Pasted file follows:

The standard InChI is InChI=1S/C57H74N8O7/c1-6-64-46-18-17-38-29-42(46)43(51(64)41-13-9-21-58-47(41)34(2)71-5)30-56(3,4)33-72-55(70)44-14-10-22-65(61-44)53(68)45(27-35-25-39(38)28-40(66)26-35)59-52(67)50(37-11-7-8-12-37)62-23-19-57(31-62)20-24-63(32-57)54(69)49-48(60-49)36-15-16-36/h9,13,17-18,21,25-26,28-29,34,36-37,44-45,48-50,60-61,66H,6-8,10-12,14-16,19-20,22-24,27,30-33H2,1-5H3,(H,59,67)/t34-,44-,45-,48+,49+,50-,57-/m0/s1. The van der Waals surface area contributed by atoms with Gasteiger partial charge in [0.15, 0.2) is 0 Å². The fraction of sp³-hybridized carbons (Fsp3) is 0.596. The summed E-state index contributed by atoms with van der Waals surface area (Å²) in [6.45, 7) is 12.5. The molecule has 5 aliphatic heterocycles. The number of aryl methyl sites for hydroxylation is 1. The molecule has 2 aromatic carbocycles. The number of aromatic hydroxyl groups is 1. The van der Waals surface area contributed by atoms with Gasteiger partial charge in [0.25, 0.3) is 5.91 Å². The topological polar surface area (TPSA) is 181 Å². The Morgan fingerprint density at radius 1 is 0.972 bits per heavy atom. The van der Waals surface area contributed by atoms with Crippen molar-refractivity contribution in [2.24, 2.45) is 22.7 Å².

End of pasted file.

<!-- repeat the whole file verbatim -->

The standard InChI is InChI=1S/C57H74N8O7/c1-6-64-46-18-17-38-29-42(46)43(51(64)41-13-9-21-58-47(41)34(2)71-5)30-56(3,4)33-72-55(70)44-14-10-22-65(61-44)53(68)45(27-35-25-39(38)28-40(66)26-35)59-52(67)50(37-11-7-8-12-37)62-23-19-57(31-62)20-24-63(32-57)54(69)49-48(60-49)36-15-16-36/h9,13,17-18,21,25-26,28-29,34,36-37,44-45,48-50,60-61,66H,6-8,10-12,14-16,19-20,22-24,27,30-33H2,1-5H3,(H,59,67)/t34-,44-,45-,48+,49+,50-,57-/m0/s1. The van der Waals surface area contributed by atoms with Gasteiger partial charge in [0.15, 0.2) is 0 Å². The fraction of sp³-hybridized carbons (Fsp3) is 0.596. The summed E-state index contributed by atoms with van der Waals surface area (Å²) in [6.45, 7) is 12.5. The molecule has 5 aliphatic heterocycles. The number of aryl methyl sites for hydroxylation is 1. The molecule has 2 aromatic carbocycles. The number of aromatic hydroxyl groups is 1. The van der Waals surface area contributed by atoms with Gasteiger partial charge in [0.25, 0.3) is 5.91 Å². The topological polar surface area (TPSA) is 181 Å². The Morgan fingerprint density at radius 1 is 0.972 bits per heavy atom. The van der Waals surface area contributed by atoms with Crippen molar-refractivity contribution in [2.24, 2.45) is 22.7 Å².